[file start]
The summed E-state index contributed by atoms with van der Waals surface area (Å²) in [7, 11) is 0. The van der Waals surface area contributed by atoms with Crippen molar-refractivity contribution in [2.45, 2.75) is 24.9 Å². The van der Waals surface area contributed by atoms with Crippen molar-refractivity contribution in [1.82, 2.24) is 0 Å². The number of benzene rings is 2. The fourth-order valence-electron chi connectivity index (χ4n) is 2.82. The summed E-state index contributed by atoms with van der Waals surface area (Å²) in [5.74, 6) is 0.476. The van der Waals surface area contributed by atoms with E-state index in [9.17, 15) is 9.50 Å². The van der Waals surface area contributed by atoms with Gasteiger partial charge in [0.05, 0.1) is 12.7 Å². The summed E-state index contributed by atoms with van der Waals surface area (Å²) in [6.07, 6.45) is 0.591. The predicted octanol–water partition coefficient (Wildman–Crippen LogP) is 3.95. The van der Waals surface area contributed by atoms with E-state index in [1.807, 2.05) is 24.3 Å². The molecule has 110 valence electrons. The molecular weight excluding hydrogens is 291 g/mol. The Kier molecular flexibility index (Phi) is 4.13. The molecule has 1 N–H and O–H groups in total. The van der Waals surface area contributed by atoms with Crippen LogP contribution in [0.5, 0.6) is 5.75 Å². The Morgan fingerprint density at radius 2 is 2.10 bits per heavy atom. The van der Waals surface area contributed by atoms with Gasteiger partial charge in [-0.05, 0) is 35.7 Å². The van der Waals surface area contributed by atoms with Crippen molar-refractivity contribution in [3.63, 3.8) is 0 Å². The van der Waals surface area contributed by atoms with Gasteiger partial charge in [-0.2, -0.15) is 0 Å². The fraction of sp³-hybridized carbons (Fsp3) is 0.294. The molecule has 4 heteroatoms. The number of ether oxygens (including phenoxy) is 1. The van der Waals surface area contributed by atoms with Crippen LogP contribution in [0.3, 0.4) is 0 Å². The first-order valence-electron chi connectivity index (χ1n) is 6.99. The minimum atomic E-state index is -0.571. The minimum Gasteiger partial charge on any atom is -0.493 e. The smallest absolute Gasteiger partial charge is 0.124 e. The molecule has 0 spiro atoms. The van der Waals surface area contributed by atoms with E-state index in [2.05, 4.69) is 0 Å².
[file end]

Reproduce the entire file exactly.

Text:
The summed E-state index contributed by atoms with van der Waals surface area (Å²) in [7, 11) is 0. The van der Waals surface area contributed by atoms with Crippen molar-refractivity contribution in [2.45, 2.75) is 24.9 Å². The van der Waals surface area contributed by atoms with Crippen molar-refractivity contribution in [1.82, 2.24) is 0 Å². The number of benzene rings is 2. The fourth-order valence-electron chi connectivity index (χ4n) is 2.82. The summed E-state index contributed by atoms with van der Waals surface area (Å²) in [5.74, 6) is 0.476. The van der Waals surface area contributed by atoms with E-state index in [9.17, 15) is 9.50 Å². The van der Waals surface area contributed by atoms with Gasteiger partial charge in [0.05, 0.1) is 12.7 Å². The summed E-state index contributed by atoms with van der Waals surface area (Å²) in [6.07, 6.45) is 0.591. The predicted octanol–water partition coefficient (Wildman–Crippen LogP) is 3.95. The van der Waals surface area contributed by atoms with E-state index in [1.807, 2.05) is 24.3 Å². The molecule has 110 valence electrons. The molecular weight excluding hydrogens is 291 g/mol. The Kier molecular flexibility index (Phi) is 4.13. The molecule has 1 N–H and O–H groups in total. The van der Waals surface area contributed by atoms with Crippen LogP contribution in [0.5, 0.6) is 5.75 Å². The Morgan fingerprint density at radius 2 is 2.10 bits per heavy atom. The van der Waals surface area contributed by atoms with Gasteiger partial charge in [-0.05, 0) is 35.7 Å². The van der Waals surface area contributed by atoms with Crippen molar-refractivity contribution in [3.63, 3.8) is 0 Å². The van der Waals surface area contributed by atoms with Gasteiger partial charge in [-0.2, -0.15) is 0 Å². The fraction of sp³-hybridized carbons (Fsp3) is 0.294. The molecule has 4 heteroatoms. The number of ether oxygens (including phenoxy) is 1. The van der Waals surface area contributed by atoms with Crippen LogP contribution in [0.3, 0.4) is 0 Å². The first-order valence-electron chi connectivity index (χ1n) is 6.99. The minimum atomic E-state index is -0.571. The minimum Gasteiger partial charge on any atom is -0.493 e. The smallest absolute Gasteiger partial charge is 0.124 e. The molecule has 0 spiro atoms. The van der Waals surface area contributed by atoms with E-state index in [2.05, 4.69) is 0 Å².